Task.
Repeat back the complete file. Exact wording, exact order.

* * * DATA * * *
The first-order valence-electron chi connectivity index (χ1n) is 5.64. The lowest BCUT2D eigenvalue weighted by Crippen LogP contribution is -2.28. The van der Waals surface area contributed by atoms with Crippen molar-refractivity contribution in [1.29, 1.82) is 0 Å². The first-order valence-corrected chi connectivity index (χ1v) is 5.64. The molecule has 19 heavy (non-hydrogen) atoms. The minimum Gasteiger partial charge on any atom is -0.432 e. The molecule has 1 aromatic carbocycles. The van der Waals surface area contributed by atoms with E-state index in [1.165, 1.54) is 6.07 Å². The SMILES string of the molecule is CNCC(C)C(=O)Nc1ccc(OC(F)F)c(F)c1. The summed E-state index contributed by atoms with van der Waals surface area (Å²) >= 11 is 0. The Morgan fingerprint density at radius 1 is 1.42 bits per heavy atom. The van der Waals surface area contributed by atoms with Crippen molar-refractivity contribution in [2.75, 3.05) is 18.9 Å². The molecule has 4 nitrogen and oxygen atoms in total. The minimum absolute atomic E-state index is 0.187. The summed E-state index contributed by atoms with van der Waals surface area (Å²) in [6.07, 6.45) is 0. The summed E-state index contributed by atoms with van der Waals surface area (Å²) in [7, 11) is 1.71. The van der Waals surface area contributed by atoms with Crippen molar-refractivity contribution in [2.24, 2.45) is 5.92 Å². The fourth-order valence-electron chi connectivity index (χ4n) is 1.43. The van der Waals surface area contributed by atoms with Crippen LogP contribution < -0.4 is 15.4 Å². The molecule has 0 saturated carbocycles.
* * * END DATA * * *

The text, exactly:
The first-order valence-electron chi connectivity index (χ1n) is 5.64. The lowest BCUT2D eigenvalue weighted by Crippen LogP contribution is -2.28. The van der Waals surface area contributed by atoms with Crippen molar-refractivity contribution in [1.29, 1.82) is 0 Å². The first-order valence-corrected chi connectivity index (χ1v) is 5.64. The molecule has 19 heavy (non-hydrogen) atoms. The minimum Gasteiger partial charge on any atom is -0.432 e. The molecule has 1 aromatic carbocycles. The van der Waals surface area contributed by atoms with E-state index in [1.165, 1.54) is 6.07 Å². The SMILES string of the molecule is CNCC(C)C(=O)Nc1ccc(OC(F)F)c(F)c1. The summed E-state index contributed by atoms with van der Waals surface area (Å²) >= 11 is 0. The Morgan fingerprint density at radius 1 is 1.42 bits per heavy atom. The van der Waals surface area contributed by atoms with Crippen molar-refractivity contribution in [2.75, 3.05) is 18.9 Å². The molecule has 4 nitrogen and oxygen atoms in total. The minimum absolute atomic E-state index is 0.187. The summed E-state index contributed by atoms with van der Waals surface area (Å²) in [6.07, 6.45) is 0. The summed E-state index contributed by atoms with van der Waals surface area (Å²) in [7, 11) is 1.71. The van der Waals surface area contributed by atoms with Crippen molar-refractivity contribution in [2.24, 2.45) is 5.92 Å². The fourth-order valence-electron chi connectivity index (χ4n) is 1.43. The van der Waals surface area contributed by atoms with Crippen LogP contribution < -0.4 is 15.4 Å². The molecule has 0 saturated carbocycles.